Naturopathic doctors (NDs) are family practice-oriented primary health care doctors. Naturopathic training consists of a four-year, graduate level, accredited naturopathic medical school program. The four existing naturopathic colleges in the US are accredited by the Council on Naturopathic Medical Education, a specialized accreditor recognized by the US Department of Education. Those schools are located in Portland, OR, Kenmore, WA, Scottsdale, AZ, and Bridgeport, CT.
The first two years of schooling are comparable to those of conventional medical doctors (MD). During the first year, the majority of classes focus on the basic sciences including anatomy, physiology, biochemistry, cellular biology and histology, and cadaver dissection. After this introductory year, students continue with anatomy and physiology, but add more clinical sciences such as microbiology, pathology, laboratory diagnosis, and clinical/physical diagnosis which instructs on the diagnostic criteria for the most common conditions. During this sophomore year, the naturopathic medical students also get their first direct experience with patients by delivering hydrotherapy treatments in the school clinic.
The additional two to four years consist of specialized academic courses focusing on the systems of the body: cardiology, eyes, ears, nose and throat (EENT), gynecology, gastroenterology, urology, neurology, pediatrics, geriatrics and oncology. In addition, students can take courses in naturopathic therapeutics like clinical nutrition and botanicals, biotherapeutic drainage, lifestyle counseling, homeopathy, body work, hydrotherapy, and light therapy. In the clinic, they move through structured instruction on management of typical clinical cases by seeing individual patients under the close supervision of licensed naturopathic physicians and medical doctors.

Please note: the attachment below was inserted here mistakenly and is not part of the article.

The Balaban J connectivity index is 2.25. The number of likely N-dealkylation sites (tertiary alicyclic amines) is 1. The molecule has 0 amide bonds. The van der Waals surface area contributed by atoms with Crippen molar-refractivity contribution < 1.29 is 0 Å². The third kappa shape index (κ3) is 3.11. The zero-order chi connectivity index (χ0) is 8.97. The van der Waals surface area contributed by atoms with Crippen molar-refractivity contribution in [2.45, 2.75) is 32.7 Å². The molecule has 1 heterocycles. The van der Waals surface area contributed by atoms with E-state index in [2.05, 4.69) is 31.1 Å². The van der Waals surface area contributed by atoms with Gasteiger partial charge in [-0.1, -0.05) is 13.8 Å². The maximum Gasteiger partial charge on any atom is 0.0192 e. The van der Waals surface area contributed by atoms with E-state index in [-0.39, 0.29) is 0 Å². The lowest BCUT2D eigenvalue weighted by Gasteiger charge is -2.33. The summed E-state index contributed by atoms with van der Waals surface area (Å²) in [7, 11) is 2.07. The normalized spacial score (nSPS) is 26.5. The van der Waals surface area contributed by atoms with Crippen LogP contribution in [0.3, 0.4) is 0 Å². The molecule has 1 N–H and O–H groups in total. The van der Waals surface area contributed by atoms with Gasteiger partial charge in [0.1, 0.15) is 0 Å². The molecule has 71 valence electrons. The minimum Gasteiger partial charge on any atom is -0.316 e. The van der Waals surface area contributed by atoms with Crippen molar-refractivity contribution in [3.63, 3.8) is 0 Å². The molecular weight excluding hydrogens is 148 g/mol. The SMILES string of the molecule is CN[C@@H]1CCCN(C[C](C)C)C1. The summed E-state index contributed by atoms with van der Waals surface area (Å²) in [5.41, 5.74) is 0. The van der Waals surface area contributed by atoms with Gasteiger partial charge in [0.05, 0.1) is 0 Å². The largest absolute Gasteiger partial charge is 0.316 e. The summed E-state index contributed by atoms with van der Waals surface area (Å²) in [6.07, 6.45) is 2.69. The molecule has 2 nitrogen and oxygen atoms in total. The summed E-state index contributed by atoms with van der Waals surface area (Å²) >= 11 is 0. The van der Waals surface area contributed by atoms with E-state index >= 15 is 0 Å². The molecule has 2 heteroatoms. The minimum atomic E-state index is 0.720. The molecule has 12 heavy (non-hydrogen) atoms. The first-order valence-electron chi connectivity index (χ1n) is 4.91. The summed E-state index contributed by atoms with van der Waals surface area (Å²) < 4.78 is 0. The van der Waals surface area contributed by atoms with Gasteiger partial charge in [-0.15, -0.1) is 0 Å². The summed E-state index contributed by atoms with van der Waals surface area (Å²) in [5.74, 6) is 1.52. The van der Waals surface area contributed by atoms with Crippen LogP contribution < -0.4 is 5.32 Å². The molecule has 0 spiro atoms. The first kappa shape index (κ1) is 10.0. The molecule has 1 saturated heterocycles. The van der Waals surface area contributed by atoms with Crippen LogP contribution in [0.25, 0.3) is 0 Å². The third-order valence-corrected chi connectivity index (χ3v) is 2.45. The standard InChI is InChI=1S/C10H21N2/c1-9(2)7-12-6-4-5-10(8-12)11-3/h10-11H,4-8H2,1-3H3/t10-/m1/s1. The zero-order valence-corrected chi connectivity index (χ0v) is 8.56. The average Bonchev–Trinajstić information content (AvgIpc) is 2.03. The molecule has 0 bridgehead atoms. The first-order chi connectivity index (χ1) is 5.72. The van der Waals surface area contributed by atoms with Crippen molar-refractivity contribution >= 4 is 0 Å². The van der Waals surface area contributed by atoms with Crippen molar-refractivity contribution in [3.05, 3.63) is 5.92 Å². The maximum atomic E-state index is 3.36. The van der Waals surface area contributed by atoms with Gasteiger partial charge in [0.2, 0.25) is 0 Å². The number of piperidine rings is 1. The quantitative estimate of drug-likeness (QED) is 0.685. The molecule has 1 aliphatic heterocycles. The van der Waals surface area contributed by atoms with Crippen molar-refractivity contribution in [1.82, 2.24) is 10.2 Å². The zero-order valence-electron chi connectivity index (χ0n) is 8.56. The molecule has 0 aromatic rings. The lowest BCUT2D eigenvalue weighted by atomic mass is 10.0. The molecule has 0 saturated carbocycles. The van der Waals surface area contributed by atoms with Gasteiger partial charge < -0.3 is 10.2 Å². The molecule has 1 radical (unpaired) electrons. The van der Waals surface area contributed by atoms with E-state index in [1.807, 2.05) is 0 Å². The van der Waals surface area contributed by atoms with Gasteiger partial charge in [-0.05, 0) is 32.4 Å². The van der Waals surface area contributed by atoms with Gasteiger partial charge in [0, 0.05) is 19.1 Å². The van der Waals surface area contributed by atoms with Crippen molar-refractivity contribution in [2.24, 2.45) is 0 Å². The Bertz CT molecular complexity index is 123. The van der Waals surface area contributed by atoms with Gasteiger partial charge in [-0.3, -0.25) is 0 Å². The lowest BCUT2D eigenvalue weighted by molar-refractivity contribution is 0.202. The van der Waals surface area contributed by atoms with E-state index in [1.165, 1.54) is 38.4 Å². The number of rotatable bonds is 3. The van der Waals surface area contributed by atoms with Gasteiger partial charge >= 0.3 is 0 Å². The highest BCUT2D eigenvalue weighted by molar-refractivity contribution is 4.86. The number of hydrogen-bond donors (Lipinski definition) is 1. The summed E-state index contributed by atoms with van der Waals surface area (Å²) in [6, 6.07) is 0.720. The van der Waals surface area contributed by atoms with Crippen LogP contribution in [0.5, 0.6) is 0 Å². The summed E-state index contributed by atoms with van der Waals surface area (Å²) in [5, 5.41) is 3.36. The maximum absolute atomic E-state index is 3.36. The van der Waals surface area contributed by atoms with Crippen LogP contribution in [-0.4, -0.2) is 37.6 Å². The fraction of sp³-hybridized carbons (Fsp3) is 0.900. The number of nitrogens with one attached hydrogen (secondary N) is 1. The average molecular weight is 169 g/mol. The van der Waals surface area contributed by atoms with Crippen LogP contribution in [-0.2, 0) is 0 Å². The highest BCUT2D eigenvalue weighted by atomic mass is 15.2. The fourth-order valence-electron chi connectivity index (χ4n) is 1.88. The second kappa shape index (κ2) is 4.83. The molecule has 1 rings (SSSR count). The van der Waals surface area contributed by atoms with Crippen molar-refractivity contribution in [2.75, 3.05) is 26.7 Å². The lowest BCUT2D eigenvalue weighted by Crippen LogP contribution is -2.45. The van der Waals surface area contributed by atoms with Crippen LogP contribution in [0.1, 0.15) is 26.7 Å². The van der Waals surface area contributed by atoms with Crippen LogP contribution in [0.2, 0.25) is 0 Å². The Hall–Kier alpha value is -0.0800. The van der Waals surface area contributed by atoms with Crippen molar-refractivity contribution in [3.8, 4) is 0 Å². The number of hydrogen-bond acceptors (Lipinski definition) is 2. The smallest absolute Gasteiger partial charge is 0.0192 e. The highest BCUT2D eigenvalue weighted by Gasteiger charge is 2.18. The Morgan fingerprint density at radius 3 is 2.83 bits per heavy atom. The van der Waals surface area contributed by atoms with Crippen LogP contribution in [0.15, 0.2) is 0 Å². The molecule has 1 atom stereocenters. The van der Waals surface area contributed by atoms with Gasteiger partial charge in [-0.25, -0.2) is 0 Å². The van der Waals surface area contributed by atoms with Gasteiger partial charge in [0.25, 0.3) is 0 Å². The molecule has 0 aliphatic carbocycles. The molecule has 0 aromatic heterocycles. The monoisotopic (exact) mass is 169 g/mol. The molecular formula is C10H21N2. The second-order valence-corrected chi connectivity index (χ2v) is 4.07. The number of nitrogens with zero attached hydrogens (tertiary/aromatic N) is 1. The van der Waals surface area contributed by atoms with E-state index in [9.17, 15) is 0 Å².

After graduation, NDs must pass national board examination to become licensed and must complete required yearly continuing education (CE) to maintain that designation. This annual learning must include 10 hours of pharmacology CE, 2 hours of ethics CE, and another 38 hours of general continuing education on any topic pertaining to the clinical practice of naturopathic medicine.
For a detailed naturopathic course listing go to the National College of Naturopathic Medicine Academics Page and click on View Program Layouts. For the continuing education requirements and standards, go to the Oregon Board of Naturopathic Medicine and click on Continuing Education.